Things Look Different Over There

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1 min read
Images of household items across the world, their country of origin and a prediction word

The most widely used image-recognition systems are better at identifying items from wealthy households than from poor ones.

What’s new: Facebook researchers tested object recognition systems on images from the Dollar Street corpus household scenes, ranked by income level, from 50 countries. Services from Amazon, Clarifai, Google, IBM, and Microsoft performed poorly on photos from several African and Asian countries, relative to their performance on images from Europe and North America. Facebook’s own was roughly 20 percent more accurate on photos from the wealthiest households than on those from the poorest, where even common items like soap may look very different.

Behind the news: Nearly all photos in ImageNet, Coco, and OpenImages come from Europe and North America, the researchers point out. So systems trained on those data sets are better at recognizing, say, a Western-style wedding than an Indian-style wedding. Moreover, photos labeled “wedding,” with their veiled brides and tuxedoed grooms, look very different from those labeled with the equivalent word in Hindi (शादी) with their bright-red accents. Systems designed around English labels may ignore relevant photos from elsewhere, and vice versa.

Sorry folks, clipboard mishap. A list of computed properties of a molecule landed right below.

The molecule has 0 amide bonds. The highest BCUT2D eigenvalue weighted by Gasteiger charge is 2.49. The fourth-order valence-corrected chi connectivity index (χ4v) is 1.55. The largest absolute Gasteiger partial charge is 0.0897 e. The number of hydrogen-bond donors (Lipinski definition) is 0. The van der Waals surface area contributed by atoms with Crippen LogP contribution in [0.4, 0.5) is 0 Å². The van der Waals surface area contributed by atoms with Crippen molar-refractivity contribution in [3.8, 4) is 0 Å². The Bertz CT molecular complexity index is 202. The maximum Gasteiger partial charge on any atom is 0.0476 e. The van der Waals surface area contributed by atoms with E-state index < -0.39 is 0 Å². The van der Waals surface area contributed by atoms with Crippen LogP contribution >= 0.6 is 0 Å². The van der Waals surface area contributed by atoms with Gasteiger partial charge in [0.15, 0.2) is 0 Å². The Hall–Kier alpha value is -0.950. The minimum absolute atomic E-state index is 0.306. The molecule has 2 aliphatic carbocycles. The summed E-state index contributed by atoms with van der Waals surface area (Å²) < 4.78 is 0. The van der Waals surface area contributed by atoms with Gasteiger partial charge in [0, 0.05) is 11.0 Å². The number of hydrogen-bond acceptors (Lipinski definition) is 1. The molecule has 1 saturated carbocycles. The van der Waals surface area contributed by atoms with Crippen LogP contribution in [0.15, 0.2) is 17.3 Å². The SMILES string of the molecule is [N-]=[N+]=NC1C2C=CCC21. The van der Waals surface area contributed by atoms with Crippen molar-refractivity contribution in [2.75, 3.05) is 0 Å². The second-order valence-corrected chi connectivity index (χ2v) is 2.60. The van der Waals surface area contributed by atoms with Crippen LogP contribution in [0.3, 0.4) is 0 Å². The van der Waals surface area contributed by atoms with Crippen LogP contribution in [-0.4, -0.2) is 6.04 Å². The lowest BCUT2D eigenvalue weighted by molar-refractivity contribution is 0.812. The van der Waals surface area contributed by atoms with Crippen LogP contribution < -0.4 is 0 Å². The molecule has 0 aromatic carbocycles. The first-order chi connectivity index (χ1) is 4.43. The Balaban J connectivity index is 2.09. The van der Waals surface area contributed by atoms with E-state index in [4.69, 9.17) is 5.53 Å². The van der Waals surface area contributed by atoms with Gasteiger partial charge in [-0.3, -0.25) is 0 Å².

We're thinking: Bias in machine learning runs deep and manifests in unexpected ways, and the stakes can be especially high in applications like healthcare. There is no simple solution. Ideally, data sets would represent social values. Yet different parts of society hold different values, making it hard to define a single representative data distribution. We urge data set creators to examine ways in which their data may be skewed and work to reduce any biases.


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